It was the public hearing on how to end all public hearings.
The Anchorage Assembly took its first look Tuesday at Chairman Ernie Hall’s proposal to change how the public gives testimony during hearings, including the chairman or chairwoman’s power to extend or cut off testimony.
Supporters say clarifying rules on testimony would standardize the process and prevent people from stalling a particular hearing on an ordinance by signing up to testify in droves. Opponents say it would allow the chairman or chairwoman to unfairly restrict testimony with which he or she does not agree.
Under City Charter, Anchorage residents have a right to the opportunity to speak to their Assembly members on ordinances.
Hall’s ordinance comes after he decided not to extend public testimony on a controversial labor law revision limiting the power of the city’s unions. The ordinance, written by Anchorage Mayor Dan Sullivan, had brought hundreds of union members to the Assembly’s chambers. It takes away the ability of city unions to strike, among other changes. It also holds pay raises in any year to the cost of living plus
1 percent of total pay.
Nearly 300 people spoke to the Assembly in a hearing that stretched over four Assembly meetings. In a rare move, Hall closed the hearing with names still on the list to testify.
With testimony out of the way, the Assembly passed the mayor’s ordinance 6-5 in late March. Then Hall nearly lost his seat to a last-second write-in candidate, Nick Moe, who railed against Hall’s decision on public testimony and garnered strong support from the unions. Hall said he would introduce his own ordinance to clarify the rules on public testimony.
Hall’s ordinance would leave it to the Assembly chair to decide if public testimony should be extended past the original meeting date to accomodate anyone still on the list to testify. It has been standard practice in the past to do so. But the change would make it so the Assembly chair can end the testimony.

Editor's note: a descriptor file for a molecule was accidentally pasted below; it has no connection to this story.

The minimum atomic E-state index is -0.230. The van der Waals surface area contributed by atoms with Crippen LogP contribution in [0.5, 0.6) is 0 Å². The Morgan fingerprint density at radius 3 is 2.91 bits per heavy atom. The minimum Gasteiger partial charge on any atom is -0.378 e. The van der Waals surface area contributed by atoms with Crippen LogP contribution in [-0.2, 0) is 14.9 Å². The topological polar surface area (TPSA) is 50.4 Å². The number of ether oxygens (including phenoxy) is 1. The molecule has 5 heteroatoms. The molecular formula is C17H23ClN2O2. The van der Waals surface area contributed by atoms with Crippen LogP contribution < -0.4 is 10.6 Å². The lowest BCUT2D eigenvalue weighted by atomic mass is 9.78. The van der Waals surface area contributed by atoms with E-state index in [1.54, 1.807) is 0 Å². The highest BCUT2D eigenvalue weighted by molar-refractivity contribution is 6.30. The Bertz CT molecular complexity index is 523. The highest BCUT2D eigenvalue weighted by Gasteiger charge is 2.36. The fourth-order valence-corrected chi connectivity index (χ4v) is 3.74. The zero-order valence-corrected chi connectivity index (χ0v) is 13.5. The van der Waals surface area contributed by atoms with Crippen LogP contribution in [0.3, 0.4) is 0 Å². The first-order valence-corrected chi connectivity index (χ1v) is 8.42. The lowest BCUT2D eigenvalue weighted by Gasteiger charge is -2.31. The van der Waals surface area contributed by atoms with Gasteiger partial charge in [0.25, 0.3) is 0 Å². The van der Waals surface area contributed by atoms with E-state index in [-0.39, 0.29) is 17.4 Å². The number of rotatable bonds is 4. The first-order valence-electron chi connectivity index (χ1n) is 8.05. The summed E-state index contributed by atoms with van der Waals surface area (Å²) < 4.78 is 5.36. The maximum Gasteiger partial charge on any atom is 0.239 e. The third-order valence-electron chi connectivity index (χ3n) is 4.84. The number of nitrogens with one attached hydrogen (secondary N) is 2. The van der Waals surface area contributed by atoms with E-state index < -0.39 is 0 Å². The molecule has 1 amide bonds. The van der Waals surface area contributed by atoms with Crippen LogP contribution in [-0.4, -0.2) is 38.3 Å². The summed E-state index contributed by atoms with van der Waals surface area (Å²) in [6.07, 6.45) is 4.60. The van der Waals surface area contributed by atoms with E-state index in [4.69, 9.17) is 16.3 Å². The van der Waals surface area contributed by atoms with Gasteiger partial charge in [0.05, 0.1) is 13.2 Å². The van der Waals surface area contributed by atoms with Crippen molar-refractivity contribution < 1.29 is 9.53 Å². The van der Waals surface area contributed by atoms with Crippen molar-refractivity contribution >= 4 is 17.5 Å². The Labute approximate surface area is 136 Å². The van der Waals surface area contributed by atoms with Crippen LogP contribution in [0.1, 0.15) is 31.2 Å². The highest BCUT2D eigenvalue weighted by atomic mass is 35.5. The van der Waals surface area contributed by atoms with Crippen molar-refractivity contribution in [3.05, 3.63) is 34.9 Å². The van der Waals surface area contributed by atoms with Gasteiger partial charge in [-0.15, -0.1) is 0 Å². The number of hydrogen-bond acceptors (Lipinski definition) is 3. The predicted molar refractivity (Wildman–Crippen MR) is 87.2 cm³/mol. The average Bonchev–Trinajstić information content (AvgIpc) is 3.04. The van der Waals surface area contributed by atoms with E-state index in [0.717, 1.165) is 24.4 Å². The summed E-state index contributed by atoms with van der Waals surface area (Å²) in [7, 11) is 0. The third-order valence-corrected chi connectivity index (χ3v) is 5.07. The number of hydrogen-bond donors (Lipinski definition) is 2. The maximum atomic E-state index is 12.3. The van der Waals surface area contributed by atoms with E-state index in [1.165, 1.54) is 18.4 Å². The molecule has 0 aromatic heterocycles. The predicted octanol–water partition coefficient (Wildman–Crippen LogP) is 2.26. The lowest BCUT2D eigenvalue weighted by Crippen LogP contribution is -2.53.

In taking up the issue Tuesday, the Assembly began to hear public testimony on the rules of public testimony.
“When you refuse to hear from the public because you don’t think you have enough time to do so, you’re making decisions based on ignorance and you’re limiting free speech … ” Jed Whittaker said. “I just know, in the interest of good government, you ought to be listening to everybody that wants to speak.”
Responding to another person opposed to Hall’s ordinance, Assemblyman Bill Starr used the F word: filibuster. Flooding the public testimony with hundreds of people slows down the public process, Starr said.
“Tonight, tomorrow night, the next night — is it fair to just continue on like that?” Starr asked.
The ability of a chairperson to close public testimony should be applied fairly and evenly, said Tom Stinson, legal director for the Alaska chapter of the American Civil Liberties Union. Stifling speech to the Assembly should not be based on the content of that speech, Stinson said. “What we need is an objective standard.”
Shelly Andreson said she worried about a provision in the ordinance that said someone hoping to testify had to sign up at the first hearing on the ordinance. Andreson said that would be inconvenient for people who work past 5 p.m. — when Assembly meetings start — and that written public comments are sometimes not sufficient.
“You’re eliminating the ability of those workers to testify,” she said. “I want you to see me face to face. Not as a number. As a human being.”
The Assembly extended public testimony on the public testimony ordinance until its next meeting.
Also at Tuesday’s meeting, the Assembly entered an executive session — that is, a closed-door meeting — to discuss the city’s strategy in fighting a lawsuit related to the labor law rewrite. Opponents to the rewrite had tried to put the issue before voters in an election. They sued the city after the city’s attorney rejected putting the referendum on a ballot, on the basis that the ordinance the Assembly passed is exempt to repeal by voters because it deals with administrative issues.